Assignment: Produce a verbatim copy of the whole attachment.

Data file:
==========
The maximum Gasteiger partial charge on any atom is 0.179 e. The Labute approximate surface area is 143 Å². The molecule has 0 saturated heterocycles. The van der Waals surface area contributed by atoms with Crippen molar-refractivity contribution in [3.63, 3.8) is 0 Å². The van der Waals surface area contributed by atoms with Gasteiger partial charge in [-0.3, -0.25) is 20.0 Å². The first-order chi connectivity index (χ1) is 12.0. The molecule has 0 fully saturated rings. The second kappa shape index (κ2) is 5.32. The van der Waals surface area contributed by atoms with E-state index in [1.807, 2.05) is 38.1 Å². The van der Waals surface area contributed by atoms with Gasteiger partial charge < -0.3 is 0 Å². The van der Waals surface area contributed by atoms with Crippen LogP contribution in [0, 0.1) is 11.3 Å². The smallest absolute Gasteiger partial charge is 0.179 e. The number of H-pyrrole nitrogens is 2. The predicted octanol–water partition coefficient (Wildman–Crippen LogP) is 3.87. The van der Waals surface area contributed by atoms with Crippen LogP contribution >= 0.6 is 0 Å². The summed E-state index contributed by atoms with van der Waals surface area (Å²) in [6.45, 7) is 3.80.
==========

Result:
The maximum Gasteiger partial charge on any atom is 0.179 e. The Labute approximate surface area is 143 Å². The molecule has 0 saturated heterocycles. The van der Waals surface area contributed by atoms with Crippen molar-refractivity contribution in [3.63, 3.8) is 0 Å². The van der Waals surface area contributed by atoms with Gasteiger partial charge in [-0.3, -0.25) is 20.0 Å². The first-order chi connectivity index (χ1) is 12.0. The molecule has 0 fully saturated rings. The second kappa shape index (κ2) is 5.32. The van der Waals surface area contributed by atoms with E-state index in [1.807, 2.05) is 38.1 Å². The van der Waals surface area contributed by atoms with Gasteiger partial charge < -0.3 is 0 Å². The van der Waals surface area contributed by atoms with Crippen LogP contribution in [0, 0.1) is 11.3 Å². The smallest absolute Gasteiger partial charge is 0.179 e. The number of H-pyrrole nitrogens is 2. The predicted octanol–water partition coefficient (Wildman–Crippen LogP) is 3.87. The van der Waals surface area contributed by atoms with Crippen LogP contribution >= 0.6 is 0 Å². The summed E-state index contributed by atoms with van der Waals surface area (Å²) in [6.45, 7) is 3.80.